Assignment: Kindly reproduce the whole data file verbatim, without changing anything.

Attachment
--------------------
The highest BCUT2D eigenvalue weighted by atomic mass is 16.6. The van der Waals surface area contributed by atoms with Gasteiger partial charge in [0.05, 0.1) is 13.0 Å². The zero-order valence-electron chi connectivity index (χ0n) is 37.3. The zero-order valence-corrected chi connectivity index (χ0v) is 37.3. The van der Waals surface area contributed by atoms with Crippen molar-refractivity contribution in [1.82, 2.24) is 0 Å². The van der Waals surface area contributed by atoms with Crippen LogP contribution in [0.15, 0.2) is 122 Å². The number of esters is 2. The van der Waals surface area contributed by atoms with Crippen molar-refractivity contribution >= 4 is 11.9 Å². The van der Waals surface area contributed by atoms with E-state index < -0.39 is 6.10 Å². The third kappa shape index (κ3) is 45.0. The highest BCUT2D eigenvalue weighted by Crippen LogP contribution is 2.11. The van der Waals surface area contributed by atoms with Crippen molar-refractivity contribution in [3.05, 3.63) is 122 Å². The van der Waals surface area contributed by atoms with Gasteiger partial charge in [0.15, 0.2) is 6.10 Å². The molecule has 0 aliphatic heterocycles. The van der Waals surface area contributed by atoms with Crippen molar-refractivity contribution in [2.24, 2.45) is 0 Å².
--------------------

The highest BCUT2D eigenvalue weighted by atomic mass is 16.6. The van der Waals surface area contributed by atoms with Gasteiger partial charge in [0.05, 0.1) is 13.0 Å². The zero-order valence-electron chi connectivity index (χ0n) is 37.3. The zero-order valence-corrected chi connectivity index (χ0v) is 37.3. The van der Waals surface area contributed by atoms with Crippen molar-refractivity contribution in [1.82, 2.24) is 0 Å². The van der Waals surface area contributed by atoms with Crippen LogP contribution in [0.15, 0.2) is 122 Å². The number of esters is 2. The van der Waals surface area contributed by atoms with Crippen molar-refractivity contribution >= 4 is 11.9 Å². The van der Waals surface area contributed by atoms with E-state index < -0.39 is 6.10 Å². The third kappa shape index (κ3) is 45.0. The highest BCUT2D eigenvalue weighted by Crippen LogP contribution is 2.11. The van der Waals surface area contributed by atoms with Crippen molar-refractivity contribution in [3.05, 3.63) is 122 Å². The van der Waals surface area contributed by atoms with Gasteiger partial charge in [0.15, 0.2) is 6.10 Å². The molecule has 0 aliphatic heterocycles. The van der Waals surface area contributed by atoms with Crippen molar-refractivity contribution in [2.24, 2.45) is 0 Å².